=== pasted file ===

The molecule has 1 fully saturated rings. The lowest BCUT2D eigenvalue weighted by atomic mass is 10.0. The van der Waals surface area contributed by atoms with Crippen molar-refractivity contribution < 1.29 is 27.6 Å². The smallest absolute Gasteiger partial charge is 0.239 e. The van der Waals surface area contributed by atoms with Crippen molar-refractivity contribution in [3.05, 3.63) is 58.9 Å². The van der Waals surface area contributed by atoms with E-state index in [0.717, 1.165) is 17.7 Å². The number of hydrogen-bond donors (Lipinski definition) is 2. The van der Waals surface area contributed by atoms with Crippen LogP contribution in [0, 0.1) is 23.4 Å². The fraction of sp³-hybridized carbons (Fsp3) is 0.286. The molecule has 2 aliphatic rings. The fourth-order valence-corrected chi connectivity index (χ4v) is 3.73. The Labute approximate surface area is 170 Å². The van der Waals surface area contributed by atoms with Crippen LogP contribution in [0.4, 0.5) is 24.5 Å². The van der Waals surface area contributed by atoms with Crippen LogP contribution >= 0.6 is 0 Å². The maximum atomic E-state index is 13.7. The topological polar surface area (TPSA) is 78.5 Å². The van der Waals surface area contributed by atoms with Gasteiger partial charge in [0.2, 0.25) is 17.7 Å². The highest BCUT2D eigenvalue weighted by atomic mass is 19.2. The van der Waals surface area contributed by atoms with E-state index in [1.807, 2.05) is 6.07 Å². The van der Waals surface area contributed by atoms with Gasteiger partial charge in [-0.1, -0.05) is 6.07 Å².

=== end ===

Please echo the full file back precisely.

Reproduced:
The molecule has 1 fully saturated rings. The lowest BCUT2D eigenvalue weighted by atomic mass is 10.0. The van der Waals surface area contributed by atoms with Crippen molar-refractivity contribution < 1.29 is 27.6 Å². The smallest absolute Gasteiger partial charge is 0.239 e. The van der Waals surface area contributed by atoms with Crippen molar-refractivity contribution in [3.05, 3.63) is 58.9 Å². The van der Waals surface area contributed by atoms with E-state index in [0.717, 1.165) is 17.7 Å². The number of hydrogen-bond donors (Lipinski definition) is 2. The van der Waals surface area contributed by atoms with Crippen LogP contribution in [0, 0.1) is 23.4 Å². The fraction of sp³-hybridized carbons (Fsp3) is 0.286. The molecule has 2 aliphatic rings. The fourth-order valence-corrected chi connectivity index (χ4v) is 3.73. The Labute approximate surface area is 170 Å². The van der Waals surface area contributed by atoms with Crippen LogP contribution in [0.4, 0.5) is 24.5 Å². The van der Waals surface area contributed by atoms with Crippen LogP contribution >= 0.6 is 0 Å². The maximum atomic E-state index is 13.7. The topological polar surface area (TPSA) is 78.5 Å². The van der Waals surface area contributed by atoms with Gasteiger partial charge in [0.2, 0.25) is 17.7 Å². The highest BCUT2D eigenvalue weighted by atomic mass is 19.2. The van der Waals surface area contributed by atoms with E-state index in [1.807, 2.05) is 6.07 Å². The van der Waals surface area contributed by atoms with Gasteiger partial charge in [-0.1, -0.05) is 6.07 Å².